In March, WSF will travel to the NCAA® Women’s Final Four® and host a special panel discussion at the WBCA Convention, the preeminent gathering of coaches, administrators and leaders in the women’s basketball community. Join us…
Injury prevention is key for any athlete to keep themselves in the game and at their best. A knee injury, however, can be especially devastating to an athlete’s career. There is a challenge in pinpointing exactly what makes a female athlete more vulnerable to ACL injuries compared to their male counterparts so we turned to WSF’s research study, “Her Life Depends On It III” to investigate further.
As Fall starts to creep in and classes resume and work picks up, many of us begin to transition back indoors and become more sedentary. We all know the physical benefits of staying active but the less tangible impact on mental health is still incredibly important to be cognoscente of and to stay educated about. We dove into our Her Life Depends On It III research to provide you with some of the top line facts regarding mental health and how it can be improved through physical activity.
Did you know that despite the expansion of opportunities for women since Title IX’s passage, the number of women coaching women’s teams at the collegiate level has declined significantly since? In 1972, more than 90% of the coaches of women’s teams were female. Today, that figure has fallen to only 43%.
In a groundbreaking move, Lydia Nsekera of Burundi was voted onto soccer’s international governing body’s (FIFA) Executive Board last week at the FIFA Congress in Mauritius. The first woman elected to the Board in the organization’s 109-year history, Nsekera will serve a four-year term.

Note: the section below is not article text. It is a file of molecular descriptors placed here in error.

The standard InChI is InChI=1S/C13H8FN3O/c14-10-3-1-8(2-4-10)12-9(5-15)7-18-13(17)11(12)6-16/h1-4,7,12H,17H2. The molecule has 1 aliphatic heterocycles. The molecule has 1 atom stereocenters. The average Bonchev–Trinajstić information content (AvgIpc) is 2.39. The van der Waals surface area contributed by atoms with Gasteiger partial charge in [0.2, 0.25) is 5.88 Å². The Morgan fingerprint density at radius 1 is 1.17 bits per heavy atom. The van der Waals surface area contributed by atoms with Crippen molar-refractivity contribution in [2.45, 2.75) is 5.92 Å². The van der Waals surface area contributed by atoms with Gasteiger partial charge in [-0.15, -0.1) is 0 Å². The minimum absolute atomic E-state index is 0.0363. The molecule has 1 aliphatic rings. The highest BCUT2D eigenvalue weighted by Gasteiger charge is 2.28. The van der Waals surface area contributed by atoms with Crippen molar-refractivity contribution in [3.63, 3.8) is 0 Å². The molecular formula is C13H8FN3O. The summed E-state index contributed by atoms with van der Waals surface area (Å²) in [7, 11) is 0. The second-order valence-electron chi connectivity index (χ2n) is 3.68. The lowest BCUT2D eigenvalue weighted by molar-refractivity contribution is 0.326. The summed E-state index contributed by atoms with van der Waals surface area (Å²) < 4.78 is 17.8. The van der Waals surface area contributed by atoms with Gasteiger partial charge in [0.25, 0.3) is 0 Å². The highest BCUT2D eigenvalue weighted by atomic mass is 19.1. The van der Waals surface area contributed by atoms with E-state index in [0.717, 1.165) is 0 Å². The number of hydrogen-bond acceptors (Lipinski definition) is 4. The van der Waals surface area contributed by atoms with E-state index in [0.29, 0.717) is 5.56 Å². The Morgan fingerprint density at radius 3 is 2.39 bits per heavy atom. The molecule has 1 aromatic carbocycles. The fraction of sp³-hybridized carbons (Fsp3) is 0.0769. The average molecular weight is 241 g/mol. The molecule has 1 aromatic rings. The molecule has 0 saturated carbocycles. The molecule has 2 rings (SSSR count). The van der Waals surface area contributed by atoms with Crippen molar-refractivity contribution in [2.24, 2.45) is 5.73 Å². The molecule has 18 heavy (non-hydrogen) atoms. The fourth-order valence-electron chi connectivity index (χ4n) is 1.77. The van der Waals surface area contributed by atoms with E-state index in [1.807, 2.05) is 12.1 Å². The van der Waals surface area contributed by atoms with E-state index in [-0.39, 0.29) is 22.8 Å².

In 1968, the 22-year-old daughter of a General Mills line worker from Pontiac, Michigan, traveled to Mexico City to represent the United States in the Nineteenth Olympic Games. Her name was Micki King and although she had never represented her high school or university in her sport – diving – she was the overwhelming gold-medal favorite. An injury during the final competition kept her off the medal podium in ’68, but she was vindicated four years later in Munich, when she became Olympic champion in the three-meter springboard. Since her moment atop the medal podium in West Germany, Micki has remained a leader in women’s sports and a loyal friend to the Women’s Sports Foundation, most recently providing guidance on our newest research, Women in the 2012 Olympic and Paralympic Games. In the days ahead of our release of the eye-opening deep look at female athletes’ participation in London, we sat down with Micki to learn about her Olympic experience, how her sport stacks up in gender equity and why female leaders in the Olympic movement are critical to the success of every athlete.